“Welty, Caldwell – it’s their vision of what my people were like. But I saw it differently,” said Gaines, who is the recipient of the Aspen Writers’ Foundation’s 2010 Aspen Prize for Literature. (Gaines will appear, via video conference, at the Stories From the Front Porch event Tuesday at 5:30 p.m., as part of the Writers’ Foundation’s Aspen Summer Words Literary Festival.) “They were not writing about the people I knew. They were writing about what they thought my people were like.”
Gaines notes that he was once told a Works Progress Administration program, in the 1930s, sent people to interview former slaves and write their stories. It was widely accepted that a reader could easily tell whether the interviewer was black or white, based on the perspective of the writing.
“It was a different story altogether, depending on who the writer is,” Gaines said.
He adds that this shouldn’t be taken as a dismissal of Faulkner and Twain. “Everybody should read Faulkner. I’m thinking every Southerner has read Faulkner. I’m not trying to tell the public that Faulkner’s Dilsey” – from “The Sound and the Fury” – “was inaccurate. As far as I’m concerned his interpretation was accurate in his mind. But I don’t think everybody agrees with Faulkner’s portrayal of a black woman.”
By contrast, Jane Pittman, as a woman impacted forever by being born into slavery and witnessing the transition from slavery to sharecropping, seems inarguably real. And Gaines probably created his most memorable and recognizable character – Grant, the small-town teacher torn between a desire to leave the South and his grounding in the structure and customs of rural, 1940s Louisiana – in “A Lesson Before Dying,” which was nominated for a Pulitzer Prize. Gaines was in his 60s when he wrote the story of the 20-something Grant, but the story came straight from his background.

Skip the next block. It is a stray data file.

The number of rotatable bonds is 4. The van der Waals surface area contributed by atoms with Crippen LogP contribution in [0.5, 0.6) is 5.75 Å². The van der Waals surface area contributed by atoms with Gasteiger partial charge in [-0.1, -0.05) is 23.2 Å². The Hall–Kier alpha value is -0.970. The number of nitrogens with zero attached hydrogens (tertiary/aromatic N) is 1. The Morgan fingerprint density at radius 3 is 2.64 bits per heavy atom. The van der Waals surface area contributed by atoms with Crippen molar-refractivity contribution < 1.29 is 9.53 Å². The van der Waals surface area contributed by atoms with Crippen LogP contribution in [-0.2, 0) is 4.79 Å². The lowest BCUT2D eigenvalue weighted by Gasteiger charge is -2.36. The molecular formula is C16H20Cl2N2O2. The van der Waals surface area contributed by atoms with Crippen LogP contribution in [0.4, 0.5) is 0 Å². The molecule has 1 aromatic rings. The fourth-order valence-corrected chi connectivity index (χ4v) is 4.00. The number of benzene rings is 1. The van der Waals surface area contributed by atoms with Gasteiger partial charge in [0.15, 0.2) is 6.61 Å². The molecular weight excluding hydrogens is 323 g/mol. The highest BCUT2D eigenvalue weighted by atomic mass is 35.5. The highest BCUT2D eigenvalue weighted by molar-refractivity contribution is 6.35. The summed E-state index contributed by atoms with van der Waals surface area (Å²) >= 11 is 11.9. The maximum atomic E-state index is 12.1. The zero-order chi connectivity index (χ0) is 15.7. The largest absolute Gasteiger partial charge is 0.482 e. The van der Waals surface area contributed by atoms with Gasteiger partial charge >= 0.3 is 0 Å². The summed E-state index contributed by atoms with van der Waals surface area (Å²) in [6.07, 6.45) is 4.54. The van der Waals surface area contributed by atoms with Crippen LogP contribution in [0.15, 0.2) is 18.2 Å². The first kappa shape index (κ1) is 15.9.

“Much of what Grant experiences, or teaches, I know,” he said. “I went to a one-room schoolhouse. And I was young once myself.”
Gaines is experiencing now some of the difficulties of being old. His last book, “Mozart and Leadbelly,” a collection of stories and essays, dates back to 2005. He hasn’t published a novel since “A Lesson Before Dying,” in 1993. The fall-off does not seem to be because of a lack of faculties; he seems of sharp mind. But he finds it hard to break new ground, and thus the novel he is working on, “The Man Who Whipped the Children,” has been in progress for more than 10 years.
“I feel I’m repeating myself, and that’s something I wish never to do,” he said.
But Gaines has also gained the wisdom of age. In his search for new terrain, he won’t stray from the land he knows. “The Man Who Whipped Children,” like his previous eight novels, is set in rural Louisiana.
“I still think I have some writing to do about Louisiana. It’s just a matter of putting it together,” he said.
Ernest J. Gaines will appear, with fellow writers Dorothy Allison, Richard Bausch, Nikki Finney, Randall Kenan, Ron Rash and Kathryn Stockett, in the Aspen Summer Words event Stories From the Front Porch at 5:30 p.m. Tuesday at the Doerr-Hosier Center at The Aspen Institute.
Also Tuesday at Aspen Summer Words: The Long and Short Of It, with Richard Bausch, Robert Bausch and Elizabeth McCracken, at 2:30 p.m.; and Southern Rhythms, with Nikky Finney and Dana Gioia, at 4 p.m.
Aspen Summer Words, presented by the Aspen Writers’ Foundation, runs through Friday. For a complete schedule, go to aspenwriters.org.